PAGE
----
The artistic and cultural work of Toni Morrison attests to the truth of W.E.B. Du Bois’s 1903 prophecy that the problem of the twentieth century would be the problem of the color line. Among the most important public intellectuals of the century, Morrison, like Du Bois, has emphasized the pri­ macy of the pedagogical in her literary and critical writings, drawing atten­ tion to the ways in which knowledge, power, and identities are produced under specific conditions of learning within the academy and outside of it. Central to the pedagogy of both Du Bois and Morrison are the cultural tra­ ditions of African Americans and their accessibility to future generations of black intellectuals. In 1946 Du Bois wrote:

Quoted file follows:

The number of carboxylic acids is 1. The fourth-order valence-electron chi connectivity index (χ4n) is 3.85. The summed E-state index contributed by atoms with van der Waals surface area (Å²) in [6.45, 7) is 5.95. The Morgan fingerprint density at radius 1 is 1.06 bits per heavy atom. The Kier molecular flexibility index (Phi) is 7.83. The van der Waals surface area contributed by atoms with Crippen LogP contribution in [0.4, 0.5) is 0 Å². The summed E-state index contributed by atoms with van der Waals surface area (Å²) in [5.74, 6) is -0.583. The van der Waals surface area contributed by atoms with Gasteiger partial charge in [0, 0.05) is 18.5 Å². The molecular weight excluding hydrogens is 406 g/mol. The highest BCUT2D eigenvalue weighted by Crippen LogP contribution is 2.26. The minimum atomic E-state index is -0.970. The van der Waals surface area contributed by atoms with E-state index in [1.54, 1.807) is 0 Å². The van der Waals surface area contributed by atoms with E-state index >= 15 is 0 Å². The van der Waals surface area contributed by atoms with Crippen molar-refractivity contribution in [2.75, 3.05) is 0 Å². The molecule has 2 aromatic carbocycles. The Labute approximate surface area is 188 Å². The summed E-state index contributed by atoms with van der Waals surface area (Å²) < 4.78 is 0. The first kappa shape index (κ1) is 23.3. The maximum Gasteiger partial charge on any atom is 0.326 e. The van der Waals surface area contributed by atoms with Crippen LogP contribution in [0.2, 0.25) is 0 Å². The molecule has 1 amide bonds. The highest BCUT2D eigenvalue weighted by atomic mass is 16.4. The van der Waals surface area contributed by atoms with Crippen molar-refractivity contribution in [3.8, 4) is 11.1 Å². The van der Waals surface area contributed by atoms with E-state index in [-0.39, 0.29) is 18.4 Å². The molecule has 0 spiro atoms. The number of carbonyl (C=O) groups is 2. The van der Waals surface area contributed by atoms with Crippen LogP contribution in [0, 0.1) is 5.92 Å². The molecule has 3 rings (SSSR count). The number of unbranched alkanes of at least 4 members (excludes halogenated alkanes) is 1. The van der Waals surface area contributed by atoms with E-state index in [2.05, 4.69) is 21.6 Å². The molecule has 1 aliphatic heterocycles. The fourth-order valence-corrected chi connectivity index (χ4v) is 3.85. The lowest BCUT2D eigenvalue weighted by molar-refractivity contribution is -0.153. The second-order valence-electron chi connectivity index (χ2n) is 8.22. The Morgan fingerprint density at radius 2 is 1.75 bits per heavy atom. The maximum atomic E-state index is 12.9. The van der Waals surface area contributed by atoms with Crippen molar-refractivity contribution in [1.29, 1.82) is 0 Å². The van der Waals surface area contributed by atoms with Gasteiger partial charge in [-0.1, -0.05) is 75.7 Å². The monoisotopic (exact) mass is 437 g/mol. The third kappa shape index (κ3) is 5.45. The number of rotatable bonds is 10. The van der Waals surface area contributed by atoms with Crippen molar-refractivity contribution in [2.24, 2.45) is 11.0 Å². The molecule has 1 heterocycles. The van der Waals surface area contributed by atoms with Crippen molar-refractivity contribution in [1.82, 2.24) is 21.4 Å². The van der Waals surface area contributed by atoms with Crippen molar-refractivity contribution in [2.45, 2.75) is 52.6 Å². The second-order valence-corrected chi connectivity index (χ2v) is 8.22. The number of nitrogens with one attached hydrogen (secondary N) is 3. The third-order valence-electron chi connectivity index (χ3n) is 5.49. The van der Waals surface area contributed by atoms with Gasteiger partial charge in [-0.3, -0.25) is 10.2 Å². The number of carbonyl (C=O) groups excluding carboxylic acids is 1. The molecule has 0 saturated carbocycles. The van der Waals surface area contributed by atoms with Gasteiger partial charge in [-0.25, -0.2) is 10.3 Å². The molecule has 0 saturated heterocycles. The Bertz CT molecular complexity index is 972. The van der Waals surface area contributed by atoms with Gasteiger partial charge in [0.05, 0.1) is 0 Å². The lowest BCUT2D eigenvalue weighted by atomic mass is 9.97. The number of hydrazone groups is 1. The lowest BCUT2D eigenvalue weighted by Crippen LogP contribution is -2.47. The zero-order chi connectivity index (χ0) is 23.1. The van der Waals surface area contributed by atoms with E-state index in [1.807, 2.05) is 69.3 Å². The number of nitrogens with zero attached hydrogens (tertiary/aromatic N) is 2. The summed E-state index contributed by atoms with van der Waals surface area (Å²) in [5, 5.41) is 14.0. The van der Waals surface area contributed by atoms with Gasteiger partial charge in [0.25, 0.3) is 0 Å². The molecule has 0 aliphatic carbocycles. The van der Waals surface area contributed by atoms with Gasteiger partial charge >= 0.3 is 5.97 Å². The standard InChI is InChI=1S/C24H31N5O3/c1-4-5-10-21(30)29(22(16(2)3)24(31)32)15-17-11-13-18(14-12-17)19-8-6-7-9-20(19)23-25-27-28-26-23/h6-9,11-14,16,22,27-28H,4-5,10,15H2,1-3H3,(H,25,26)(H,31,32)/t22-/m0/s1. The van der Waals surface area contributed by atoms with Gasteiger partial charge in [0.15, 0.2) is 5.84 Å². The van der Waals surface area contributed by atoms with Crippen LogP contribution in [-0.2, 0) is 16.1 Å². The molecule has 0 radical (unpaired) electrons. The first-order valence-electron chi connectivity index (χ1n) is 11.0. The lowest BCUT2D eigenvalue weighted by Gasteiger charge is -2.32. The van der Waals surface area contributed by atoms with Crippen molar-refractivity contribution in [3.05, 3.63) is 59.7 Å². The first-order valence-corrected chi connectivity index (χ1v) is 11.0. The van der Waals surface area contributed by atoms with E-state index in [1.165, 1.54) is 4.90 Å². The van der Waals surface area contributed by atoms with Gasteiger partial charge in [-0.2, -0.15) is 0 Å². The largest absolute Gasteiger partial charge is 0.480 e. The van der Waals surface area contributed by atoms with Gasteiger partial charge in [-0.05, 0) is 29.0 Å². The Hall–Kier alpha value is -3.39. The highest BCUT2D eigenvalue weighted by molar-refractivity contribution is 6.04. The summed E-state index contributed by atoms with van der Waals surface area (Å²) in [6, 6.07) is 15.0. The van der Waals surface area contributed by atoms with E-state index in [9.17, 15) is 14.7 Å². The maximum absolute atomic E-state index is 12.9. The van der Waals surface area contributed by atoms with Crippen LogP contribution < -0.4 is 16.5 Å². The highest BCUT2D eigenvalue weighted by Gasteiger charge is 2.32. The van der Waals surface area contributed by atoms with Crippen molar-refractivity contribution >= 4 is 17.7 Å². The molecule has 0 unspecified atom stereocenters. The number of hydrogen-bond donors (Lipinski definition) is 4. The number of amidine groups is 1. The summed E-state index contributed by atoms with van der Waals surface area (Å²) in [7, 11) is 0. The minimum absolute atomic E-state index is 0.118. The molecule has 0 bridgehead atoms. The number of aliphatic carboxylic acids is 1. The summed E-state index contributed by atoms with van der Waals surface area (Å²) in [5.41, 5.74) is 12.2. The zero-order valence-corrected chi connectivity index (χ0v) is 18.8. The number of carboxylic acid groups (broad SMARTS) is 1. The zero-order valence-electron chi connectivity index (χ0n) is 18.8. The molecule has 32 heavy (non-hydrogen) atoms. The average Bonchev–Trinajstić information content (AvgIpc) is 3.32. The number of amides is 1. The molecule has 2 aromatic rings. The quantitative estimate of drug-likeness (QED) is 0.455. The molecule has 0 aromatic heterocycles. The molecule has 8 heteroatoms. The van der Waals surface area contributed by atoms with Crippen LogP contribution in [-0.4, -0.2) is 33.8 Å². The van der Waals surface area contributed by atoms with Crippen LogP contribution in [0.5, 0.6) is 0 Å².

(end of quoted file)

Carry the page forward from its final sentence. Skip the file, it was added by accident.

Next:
Situated in the distinctive African American cultural traditions to which Du Bois once alluded, Morrison’s literary work valorizes the “discredited knowledges” of the folk: traditional African cosmology and the lore of African Americans, the centrality of community, and the importance of the African ancestors-values and value systems that challenge the hegemonic paradigms privileged by the academy (James 1995).